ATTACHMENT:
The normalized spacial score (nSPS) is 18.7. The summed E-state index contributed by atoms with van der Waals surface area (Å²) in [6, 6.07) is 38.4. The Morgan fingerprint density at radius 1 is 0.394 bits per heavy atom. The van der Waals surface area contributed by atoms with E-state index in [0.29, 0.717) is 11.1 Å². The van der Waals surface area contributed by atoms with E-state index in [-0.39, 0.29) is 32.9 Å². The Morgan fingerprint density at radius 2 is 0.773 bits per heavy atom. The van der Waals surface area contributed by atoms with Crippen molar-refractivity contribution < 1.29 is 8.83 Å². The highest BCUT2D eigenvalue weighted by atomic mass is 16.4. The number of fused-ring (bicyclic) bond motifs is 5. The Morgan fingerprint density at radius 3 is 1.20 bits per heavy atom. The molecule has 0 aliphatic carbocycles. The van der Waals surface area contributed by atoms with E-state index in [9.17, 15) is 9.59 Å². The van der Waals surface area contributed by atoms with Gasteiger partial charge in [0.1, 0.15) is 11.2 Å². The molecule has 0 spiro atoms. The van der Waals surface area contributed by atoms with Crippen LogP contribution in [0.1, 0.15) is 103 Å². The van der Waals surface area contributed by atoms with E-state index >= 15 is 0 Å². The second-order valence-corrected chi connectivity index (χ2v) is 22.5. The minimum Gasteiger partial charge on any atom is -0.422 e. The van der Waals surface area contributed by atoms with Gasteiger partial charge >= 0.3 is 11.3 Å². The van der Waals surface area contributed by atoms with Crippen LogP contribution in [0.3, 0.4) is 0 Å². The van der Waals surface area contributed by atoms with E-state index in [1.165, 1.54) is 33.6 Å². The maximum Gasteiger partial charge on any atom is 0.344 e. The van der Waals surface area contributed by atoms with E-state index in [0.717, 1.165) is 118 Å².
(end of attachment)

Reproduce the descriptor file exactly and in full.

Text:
The normalized spacial score (nSPS) is 18.7. The summed E-state index contributed by atoms with van der Waals surface area (Å²) in [6, 6.07) is 38.4. The Morgan fingerprint density at radius 1 is 0.394 bits per heavy atom. The van der Waals surface area contributed by atoms with E-state index in [0.29, 0.717) is 11.1 Å². The van der Waals surface area contributed by atoms with E-state index in [-0.39, 0.29) is 32.9 Å². The Morgan fingerprint density at radius 2 is 0.773 bits per heavy atom. The van der Waals surface area contributed by atoms with Crippen molar-refractivity contribution < 1.29 is 8.83 Å². The highest BCUT2D eigenvalue weighted by atomic mass is 16.4. The number of fused-ring (bicyclic) bond motifs is 5. The Morgan fingerprint density at radius 3 is 1.20 bits per heavy atom. The molecule has 0 aliphatic carbocycles. The van der Waals surface area contributed by atoms with E-state index in [9.17, 15) is 9.59 Å². The van der Waals surface area contributed by atoms with Gasteiger partial charge in [0.1, 0.15) is 11.2 Å². The molecule has 0 spiro atoms. The van der Waals surface area contributed by atoms with Crippen LogP contribution in [0.1, 0.15) is 103 Å². The van der Waals surface area contributed by atoms with E-state index >= 15 is 0 Å². The second-order valence-corrected chi connectivity index (χ2v) is 22.5. The minimum Gasteiger partial charge on any atom is -0.422 e. The van der Waals surface area contributed by atoms with Gasteiger partial charge >= 0.3 is 11.3 Å². The van der Waals surface area contributed by atoms with Crippen LogP contribution in [0.3, 0.4) is 0 Å². The van der Waals surface area contributed by atoms with E-state index in [1.165, 1.54) is 33.6 Å². The maximum Gasteiger partial charge on any atom is 0.344 e. The van der Waals surface area contributed by atoms with E-state index in [0.717, 1.165) is 118 Å².